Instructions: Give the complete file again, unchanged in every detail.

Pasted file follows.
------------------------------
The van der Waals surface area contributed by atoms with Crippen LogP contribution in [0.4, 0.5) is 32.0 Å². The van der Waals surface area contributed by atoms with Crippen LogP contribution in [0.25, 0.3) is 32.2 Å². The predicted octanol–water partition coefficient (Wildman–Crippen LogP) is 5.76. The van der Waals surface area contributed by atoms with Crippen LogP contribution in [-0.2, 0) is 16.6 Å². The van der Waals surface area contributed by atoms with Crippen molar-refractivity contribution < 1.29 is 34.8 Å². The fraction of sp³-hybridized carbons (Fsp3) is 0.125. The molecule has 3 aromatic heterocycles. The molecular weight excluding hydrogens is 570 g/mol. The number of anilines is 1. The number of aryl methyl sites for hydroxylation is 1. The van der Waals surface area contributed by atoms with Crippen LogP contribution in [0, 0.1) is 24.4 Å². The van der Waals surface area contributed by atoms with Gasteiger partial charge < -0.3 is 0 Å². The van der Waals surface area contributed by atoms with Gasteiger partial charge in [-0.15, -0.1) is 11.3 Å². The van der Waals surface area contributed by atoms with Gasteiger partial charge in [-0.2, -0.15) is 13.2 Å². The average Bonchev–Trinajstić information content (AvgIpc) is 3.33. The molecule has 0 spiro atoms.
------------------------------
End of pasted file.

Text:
The van der Waals surface area contributed by atoms with Crippen LogP contribution in [0.4, 0.5) is 32.0 Å². The van der Waals surface area contributed by atoms with Crippen LogP contribution in [0.25, 0.3) is 32.2 Å². The predicted octanol–water partition coefficient (Wildman–Crippen LogP) is 5.76. The van der Waals surface area contributed by atoms with Crippen LogP contribution in [-0.2, 0) is 16.6 Å². The van der Waals surface area contributed by atoms with Crippen molar-refractivity contribution < 1.29 is 34.8 Å². The fraction of sp³-hybridized carbons (Fsp3) is 0.125. The molecule has 3 aromatic heterocycles. The molecular weight excluding hydrogens is 570 g/mol. The number of anilines is 1. The number of aryl methyl sites for hydroxylation is 1. The van der Waals surface area contributed by atoms with Crippen LogP contribution in [0, 0.1) is 24.4 Å². The van der Waals surface area contributed by atoms with Gasteiger partial charge < -0.3 is 0 Å². The van der Waals surface area contributed by atoms with Gasteiger partial charge in [-0.15, -0.1) is 11.3 Å². The van der Waals surface area contributed by atoms with Gasteiger partial charge in [-0.2, -0.15) is 13.2 Å². The average Bonchev–Trinajstić information content (AvgIpc) is 3.33. The molecule has 0 spiro atoms.